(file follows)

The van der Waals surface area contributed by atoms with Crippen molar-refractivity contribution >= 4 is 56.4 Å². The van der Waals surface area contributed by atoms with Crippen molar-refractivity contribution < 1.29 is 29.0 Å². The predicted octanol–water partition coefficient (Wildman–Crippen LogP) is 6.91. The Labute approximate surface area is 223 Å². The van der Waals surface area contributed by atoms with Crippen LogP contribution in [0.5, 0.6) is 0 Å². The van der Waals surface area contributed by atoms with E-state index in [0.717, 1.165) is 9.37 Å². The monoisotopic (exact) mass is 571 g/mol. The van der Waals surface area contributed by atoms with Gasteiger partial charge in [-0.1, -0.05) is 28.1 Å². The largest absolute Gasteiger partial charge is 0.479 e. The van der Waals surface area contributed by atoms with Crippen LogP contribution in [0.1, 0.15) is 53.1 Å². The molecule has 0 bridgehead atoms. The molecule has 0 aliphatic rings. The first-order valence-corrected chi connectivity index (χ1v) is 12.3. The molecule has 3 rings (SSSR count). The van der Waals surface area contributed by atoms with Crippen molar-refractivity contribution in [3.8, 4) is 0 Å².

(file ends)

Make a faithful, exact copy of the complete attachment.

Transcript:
The van der Waals surface area contributed by atoms with Crippen molar-refractivity contribution >= 4 is 56.4 Å². The van der Waals surface area contributed by atoms with Crippen molar-refractivity contribution < 1.29 is 29.0 Å². The predicted octanol–water partition coefficient (Wildman–Crippen LogP) is 6.91. The Labute approximate surface area is 223 Å². The van der Waals surface area contributed by atoms with Crippen LogP contribution in [0.5, 0.6) is 0 Å². The van der Waals surface area contributed by atoms with E-state index in [0.717, 1.165) is 9.37 Å². The monoisotopic (exact) mass is 571 g/mol. The van der Waals surface area contributed by atoms with Gasteiger partial charge in [-0.1, -0.05) is 28.1 Å². The largest absolute Gasteiger partial charge is 0.479 e. The van der Waals surface area contributed by atoms with Crippen LogP contribution in [0.1, 0.15) is 53.1 Å². The molecule has 0 bridgehead atoms. The molecule has 0 aliphatic rings. The first-order valence-corrected chi connectivity index (χ1v) is 12.3. The molecule has 3 rings (SSSR count). The van der Waals surface area contributed by atoms with Crippen molar-refractivity contribution in [3.8, 4) is 0 Å².